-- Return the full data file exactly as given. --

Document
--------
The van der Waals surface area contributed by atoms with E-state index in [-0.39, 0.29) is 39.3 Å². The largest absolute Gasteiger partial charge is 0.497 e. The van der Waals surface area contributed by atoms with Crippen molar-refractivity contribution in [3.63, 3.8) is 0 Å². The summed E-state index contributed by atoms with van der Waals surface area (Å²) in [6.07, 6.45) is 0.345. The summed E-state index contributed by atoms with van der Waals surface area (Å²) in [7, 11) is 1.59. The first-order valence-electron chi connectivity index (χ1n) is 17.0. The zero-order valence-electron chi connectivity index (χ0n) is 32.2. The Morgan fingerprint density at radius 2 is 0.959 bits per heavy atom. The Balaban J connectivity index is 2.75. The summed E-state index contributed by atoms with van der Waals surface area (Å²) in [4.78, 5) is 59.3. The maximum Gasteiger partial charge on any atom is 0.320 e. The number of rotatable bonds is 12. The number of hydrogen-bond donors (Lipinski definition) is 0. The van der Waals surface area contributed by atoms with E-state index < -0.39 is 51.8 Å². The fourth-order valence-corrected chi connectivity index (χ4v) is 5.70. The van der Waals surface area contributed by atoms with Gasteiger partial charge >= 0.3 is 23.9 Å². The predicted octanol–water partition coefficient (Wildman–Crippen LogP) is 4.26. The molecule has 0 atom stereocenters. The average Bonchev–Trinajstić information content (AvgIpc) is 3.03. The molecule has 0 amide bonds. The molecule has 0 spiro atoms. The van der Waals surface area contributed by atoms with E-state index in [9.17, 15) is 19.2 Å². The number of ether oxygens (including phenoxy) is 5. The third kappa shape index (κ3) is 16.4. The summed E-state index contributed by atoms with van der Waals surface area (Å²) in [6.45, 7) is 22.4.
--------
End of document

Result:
The van der Waals surface area contributed by atoms with E-state index in [-0.39, 0.29) is 39.3 Å². The largest absolute Gasteiger partial charge is 0.497 e. The van der Waals surface area contributed by atoms with Crippen molar-refractivity contribution in [3.63, 3.8) is 0 Å². The summed E-state index contributed by atoms with van der Waals surface area (Å²) in [6.07, 6.45) is 0.345. The summed E-state index contributed by atoms with van der Waals surface area (Å²) in [7, 11) is 1.59. The first-order valence-electron chi connectivity index (χ1n) is 17.0. The zero-order valence-electron chi connectivity index (χ0n) is 32.2. The Morgan fingerprint density at radius 2 is 0.959 bits per heavy atom. The Balaban J connectivity index is 2.75. The summed E-state index contributed by atoms with van der Waals surface area (Å²) in [4.78, 5) is 59.3. The maximum Gasteiger partial charge on any atom is 0.320 e. The number of rotatable bonds is 12. The number of hydrogen-bond donors (Lipinski definition) is 0. The van der Waals surface area contributed by atoms with E-state index < -0.39 is 51.8 Å². The fourth-order valence-corrected chi connectivity index (χ4v) is 5.70. The van der Waals surface area contributed by atoms with Gasteiger partial charge >= 0.3 is 23.9 Å². The predicted octanol–water partition coefficient (Wildman–Crippen LogP) is 4.26. The molecule has 0 atom stereocenters. The average Bonchev–Trinajstić information content (AvgIpc) is 3.03. The molecule has 0 amide bonds. The molecule has 0 spiro atoms. The van der Waals surface area contributed by atoms with E-state index in [9.17, 15) is 19.2 Å². The number of ether oxygens (including phenoxy) is 5. The third kappa shape index (κ3) is 16.4. The summed E-state index contributed by atoms with van der Waals surface area (Å²) in [6.45, 7) is 22.4.